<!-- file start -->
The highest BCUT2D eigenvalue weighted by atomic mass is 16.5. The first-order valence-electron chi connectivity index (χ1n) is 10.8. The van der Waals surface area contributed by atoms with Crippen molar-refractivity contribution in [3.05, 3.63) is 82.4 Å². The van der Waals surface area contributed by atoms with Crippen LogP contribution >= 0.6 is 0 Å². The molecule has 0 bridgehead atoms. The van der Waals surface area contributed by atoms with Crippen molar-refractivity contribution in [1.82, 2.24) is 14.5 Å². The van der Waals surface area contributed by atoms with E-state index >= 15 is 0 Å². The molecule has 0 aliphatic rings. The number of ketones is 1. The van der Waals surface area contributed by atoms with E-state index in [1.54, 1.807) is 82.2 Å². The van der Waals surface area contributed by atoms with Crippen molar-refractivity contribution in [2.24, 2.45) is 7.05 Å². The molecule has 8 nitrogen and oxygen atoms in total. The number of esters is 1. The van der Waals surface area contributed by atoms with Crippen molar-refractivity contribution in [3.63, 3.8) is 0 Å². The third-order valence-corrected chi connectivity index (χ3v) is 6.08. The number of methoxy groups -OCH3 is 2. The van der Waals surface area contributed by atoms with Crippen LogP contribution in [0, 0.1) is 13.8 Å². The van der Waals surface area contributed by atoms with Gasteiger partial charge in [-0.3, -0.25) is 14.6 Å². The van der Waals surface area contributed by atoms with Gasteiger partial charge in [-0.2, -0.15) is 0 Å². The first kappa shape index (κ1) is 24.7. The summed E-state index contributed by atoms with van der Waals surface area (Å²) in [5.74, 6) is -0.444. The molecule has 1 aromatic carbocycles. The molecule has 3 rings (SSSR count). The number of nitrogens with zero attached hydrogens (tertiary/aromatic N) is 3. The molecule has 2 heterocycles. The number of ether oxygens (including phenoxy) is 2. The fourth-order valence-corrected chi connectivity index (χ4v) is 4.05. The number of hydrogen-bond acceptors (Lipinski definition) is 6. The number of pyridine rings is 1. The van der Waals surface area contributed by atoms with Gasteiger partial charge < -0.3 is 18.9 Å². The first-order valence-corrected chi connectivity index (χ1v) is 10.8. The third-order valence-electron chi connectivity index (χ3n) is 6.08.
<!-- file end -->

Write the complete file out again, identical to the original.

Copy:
The highest BCUT2D eigenvalue weighted by atomic mass is 16.5. The first-order valence-electron chi connectivity index (χ1n) is 10.8. The van der Waals surface area contributed by atoms with Crippen molar-refractivity contribution in [3.05, 3.63) is 82.4 Å². The van der Waals surface area contributed by atoms with Crippen LogP contribution >= 0.6 is 0 Å². The molecule has 0 bridgehead atoms. The van der Waals surface area contributed by atoms with Crippen molar-refractivity contribution in [1.82, 2.24) is 14.5 Å². The van der Waals surface area contributed by atoms with E-state index >= 15 is 0 Å². The molecule has 0 aliphatic rings. The number of ketones is 1. The van der Waals surface area contributed by atoms with E-state index in [1.54, 1.807) is 82.2 Å². The van der Waals surface area contributed by atoms with Crippen molar-refractivity contribution in [2.24, 2.45) is 7.05 Å². The molecule has 8 nitrogen and oxygen atoms in total. The number of esters is 1. The van der Waals surface area contributed by atoms with Crippen molar-refractivity contribution in [3.63, 3.8) is 0 Å². The third-order valence-corrected chi connectivity index (χ3v) is 6.08. The number of methoxy groups -OCH3 is 2. The van der Waals surface area contributed by atoms with Crippen LogP contribution in [0, 0.1) is 13.8 Å². The van der Waals surface area contributed by atoms with Gasteiger partial charge in [-0.3, -0.25) is 14.6 Å². The van der Waals surface area contributed by atoms with Gasteiger partial charge in [-0.2, -0.15) is 0 Å². The first kappa shape index (κ1) is 24.7. The summed E-state index contributed by atoms with van der Waals surface area (Å²) in [5.74, 6) is -0.444. The molecule has 1 aromatic carbocycles. The molecule has 3 rings (SSSR count). The number of nitrogens with zero attached hydrogens (tertiary/aromatic N) is 3. The molecule has 2 heterocycles. The number of ether oxygens (including phenoxy) is 2. The fourth-order valence-corrected chi connectivity index (χ4v) is 4.05. The number of hydrogen-bond acceptors (Lipinski definition) is 6. The number of pyridine rings is 1. The van der Waals surface area contributed by atoms with Gasteiger partial charge < -0.3 is 18.9 Å². The first-order valence-corrected chi connectivity index (χ1v) is 10.8. The third-order valence-electron chi connectivity index (χ3n) is 6.08.